What is Engine Oil Cooler?
A car engine oil cooler is a device designed to help regulate the temperature of the oil in your car's engine. The oil in your car's engine plays a crucial role in keeping it running smoothly, as it lubricates moving parts, reduces friction, and helps to dissipate heat. However, when the engine gets too hot, the oil can break down and lose its effectiveness, potentially leading to engine damage.
To prevent this from happening, some car engines are equipped with an oil cooler. This is essentially a small radiator-like device that is typically located in the front of the car, behind the grille. The oil cooler is connected to the engine's oil system, and oil is circulated through it just like it is through the engine itself. As the oil passes through the cooler, it is cooled by air passing over it, much like the way a car's radiator cools the engine coolant.
By keeping the engine oil at a more stable and optimal temperature, the oil cooler helps to ensure that the oil is able to perform its lubricating duties effectively and helps to prevent damage to the engine. An engine oil cooler is especially beneficial in situations where the engine is being worked hard, such as when towing heavy loads or driving in hot weather conditions.
Be aware of Oil Cooler Failure Symptoms
An engine oil cooler failure can cause serious problems for your vehicle if not detected early. If you notice these signs, they may indicate an engine oil cooler failure:
Overheating engine: If the engine starts to overheat or if the temperature gauge shows that the engine is running hotter than usual, this could be a symptom of a faulty oil cooler. You need to check your oil cooler ASAP.
Oil leaks: A damaged or malfunctioning engine oil cooler may cause oil leaks. You can look for oil stains or puddles under your vehicle to confirm.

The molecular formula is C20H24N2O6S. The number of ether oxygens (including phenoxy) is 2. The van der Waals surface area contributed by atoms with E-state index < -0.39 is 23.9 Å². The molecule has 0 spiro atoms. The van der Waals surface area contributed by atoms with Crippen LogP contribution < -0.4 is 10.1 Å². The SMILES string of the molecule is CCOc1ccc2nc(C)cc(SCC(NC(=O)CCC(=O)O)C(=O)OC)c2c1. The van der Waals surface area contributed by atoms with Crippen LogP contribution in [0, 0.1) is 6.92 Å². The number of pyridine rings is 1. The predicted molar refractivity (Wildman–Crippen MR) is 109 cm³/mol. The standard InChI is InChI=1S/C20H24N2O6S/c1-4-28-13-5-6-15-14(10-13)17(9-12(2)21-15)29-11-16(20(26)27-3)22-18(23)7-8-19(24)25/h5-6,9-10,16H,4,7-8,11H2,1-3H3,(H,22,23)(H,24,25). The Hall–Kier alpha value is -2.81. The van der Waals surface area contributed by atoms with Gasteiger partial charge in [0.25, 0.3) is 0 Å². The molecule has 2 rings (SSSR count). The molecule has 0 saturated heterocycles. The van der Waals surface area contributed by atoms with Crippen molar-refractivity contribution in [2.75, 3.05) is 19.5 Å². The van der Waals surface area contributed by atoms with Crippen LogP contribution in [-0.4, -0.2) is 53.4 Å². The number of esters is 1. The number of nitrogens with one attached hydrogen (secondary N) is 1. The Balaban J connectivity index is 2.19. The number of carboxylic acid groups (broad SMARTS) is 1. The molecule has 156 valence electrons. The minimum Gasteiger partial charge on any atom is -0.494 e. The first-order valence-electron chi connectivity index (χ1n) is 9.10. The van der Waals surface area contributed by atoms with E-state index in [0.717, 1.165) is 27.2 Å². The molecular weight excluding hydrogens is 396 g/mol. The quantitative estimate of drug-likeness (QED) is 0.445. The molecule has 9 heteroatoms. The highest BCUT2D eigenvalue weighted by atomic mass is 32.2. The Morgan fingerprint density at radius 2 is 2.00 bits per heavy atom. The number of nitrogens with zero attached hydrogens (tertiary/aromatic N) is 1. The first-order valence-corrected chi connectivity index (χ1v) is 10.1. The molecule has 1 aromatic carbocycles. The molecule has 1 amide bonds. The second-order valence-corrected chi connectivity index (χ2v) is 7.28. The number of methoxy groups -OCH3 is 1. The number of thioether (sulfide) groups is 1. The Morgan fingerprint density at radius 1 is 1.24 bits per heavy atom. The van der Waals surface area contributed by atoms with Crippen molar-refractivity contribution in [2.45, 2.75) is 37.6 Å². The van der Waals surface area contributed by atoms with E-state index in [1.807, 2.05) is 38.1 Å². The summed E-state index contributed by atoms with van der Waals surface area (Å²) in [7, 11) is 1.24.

Low oil pressure: Notice a sudden drop in oil pressure? Could be a sign of a failed oil cooler.
Discolored oil: If the oil looks discolored or has a milky appearance, this could indicate that coolant has mixed with the oil due to a faulty oil cooler.
Smoky exhaust: If you notice blue or gray smoke coming from the exhaust, go check the engine oil cooler of your vehicle. This can be caused by oil burning in the engine.
Engine Oil Cooler Replacement
To replace an engine oil cooler, you need to:
- Prepare the vehicle by ensuring the engine is cool and the vehicle is parked on a level surface.
- Drain the oil and remove the oil filter.
- Disconnect the oil cooler lines using a flare nut wrench.
- Remove the oil cooler by unscrewing the mounting bolts.
- Clean the mounting surface with a gasket scraper or razor blade.
- Install the new oil cooler and secure it with the mounting bolts.
- Reconnect the oil cooler lines and torque the flare nuts.
- Install a new oil filter and fill the engine with fresh oil.
- Test the system for leaks and proper oil level.